Thursday, March 16, 2017

Revere Bowls



In the background of my picture of forsythia stems the other day, was a bowl that I've been using in decor for this past year. This is a Revere bowl. Several manufacturers have had these on the market over the years; many brides received one or many as wedding gifts, in the 1960s and 1970s.  Revere bowls come in graduated sizes, and are silver plate, for the most part. Their design is a simple, fluted bowl on a shallow pedestal base.


Brand new, an 8-inch diameter version can cost $100 or more. In vintage stores, I see them for sale, priced between $10 and $25, in this size. I also watch for them in thrift stores, and they do turn up. I have three bowls, now, all of different sizes. My last purchase, an 8-inch diameter Revere bowl from Value Village last summer, was $4.99.


I love the simplicity of design in these bowls. Without a lot of ornamental detail, the beauty is in the the silver.  At Thanksgiving, I used it as a serving bowl; lined with a cloth napkin, it held warm dinner rolls.  It sparkled at holiday time, filled with silver sleigh bells and red glass balls. I'm thinking in summer this bowl will be lovely holding some of my larger seashells, and a large aqua glass ball that always makes me think of glass fishnet floats.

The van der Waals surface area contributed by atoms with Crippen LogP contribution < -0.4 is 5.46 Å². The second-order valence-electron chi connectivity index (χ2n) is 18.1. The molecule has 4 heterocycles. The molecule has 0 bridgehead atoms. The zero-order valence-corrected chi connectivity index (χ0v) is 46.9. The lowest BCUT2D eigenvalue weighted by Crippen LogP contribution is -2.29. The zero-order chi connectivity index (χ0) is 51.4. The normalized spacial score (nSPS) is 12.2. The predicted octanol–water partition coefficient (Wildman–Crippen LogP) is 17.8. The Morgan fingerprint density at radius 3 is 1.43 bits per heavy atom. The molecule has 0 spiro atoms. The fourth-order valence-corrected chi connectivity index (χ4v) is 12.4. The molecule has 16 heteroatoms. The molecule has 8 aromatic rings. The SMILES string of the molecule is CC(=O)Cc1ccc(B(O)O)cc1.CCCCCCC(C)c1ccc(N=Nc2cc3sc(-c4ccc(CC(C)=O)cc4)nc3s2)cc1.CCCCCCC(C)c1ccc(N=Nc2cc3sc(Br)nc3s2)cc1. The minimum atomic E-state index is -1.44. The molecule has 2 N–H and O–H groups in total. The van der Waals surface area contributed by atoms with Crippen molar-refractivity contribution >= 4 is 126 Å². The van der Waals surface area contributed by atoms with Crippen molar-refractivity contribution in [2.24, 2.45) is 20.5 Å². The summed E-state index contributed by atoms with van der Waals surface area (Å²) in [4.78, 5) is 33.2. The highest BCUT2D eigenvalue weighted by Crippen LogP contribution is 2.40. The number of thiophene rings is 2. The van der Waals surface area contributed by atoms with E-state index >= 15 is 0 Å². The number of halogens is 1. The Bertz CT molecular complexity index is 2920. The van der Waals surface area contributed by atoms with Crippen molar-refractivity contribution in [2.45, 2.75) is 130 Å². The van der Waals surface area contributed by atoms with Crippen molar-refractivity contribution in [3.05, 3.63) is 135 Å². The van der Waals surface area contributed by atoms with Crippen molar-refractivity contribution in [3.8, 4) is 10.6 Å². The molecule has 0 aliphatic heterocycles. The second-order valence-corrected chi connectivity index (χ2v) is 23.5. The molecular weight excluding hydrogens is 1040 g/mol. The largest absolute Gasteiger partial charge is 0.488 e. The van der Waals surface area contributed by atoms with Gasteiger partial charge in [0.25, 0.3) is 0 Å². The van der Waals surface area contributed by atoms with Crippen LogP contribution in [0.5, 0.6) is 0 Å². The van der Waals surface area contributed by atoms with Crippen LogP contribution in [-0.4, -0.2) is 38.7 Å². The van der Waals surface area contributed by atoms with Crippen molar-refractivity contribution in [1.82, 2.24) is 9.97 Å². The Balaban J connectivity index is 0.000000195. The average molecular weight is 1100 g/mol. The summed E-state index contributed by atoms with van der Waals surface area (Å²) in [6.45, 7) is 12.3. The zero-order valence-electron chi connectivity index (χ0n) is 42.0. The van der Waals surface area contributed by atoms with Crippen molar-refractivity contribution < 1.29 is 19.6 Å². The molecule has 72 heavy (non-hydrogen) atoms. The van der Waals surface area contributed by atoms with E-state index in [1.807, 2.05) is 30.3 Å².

Incidentally, it is silver plate and does tarnish. I know, who has time to polish silver, right? Almost 20 years ago, my mother-in-law gave me the handiest thing for polishing silver. It's called a jeweler's rouge polishing cloth. I've seen them on Amazon and at WalMart. If you have silver but don't use it due to the upkeep, these cloths are amazing. I am still using that original cloth, almost 20 years later. They cost between $6 and $10, but outlast multiple jars of commercial polish. Mine was a hand-me-down 20 years ago, and it is still going strong. I love the look of silver and so I am willing to take a few minutes per month to polish a small piece or two.

I'm a lover of polished silver, sparkling crystal, flickering candlelight, and bouquets of flowers. Fortunately, I can find all of the above at thrift stores, vintage shops, on clearance, or in my garden. Life's luxuries on a whisper thin budget.

14 comments:

  1. What a lovely blog to read first thing this morning, reminding me of the many ways to enhance life with very little money. Ironically, I have never heard about Revere ware, but I do appreciate the beauty. And wonderful that you were able to find more pieces so economically. I am also impressed that you still have the cloth you mentioned. Thank you for mentioning it in a way that your readers can also acquire one. Thank you!

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    1. Hi Jayne,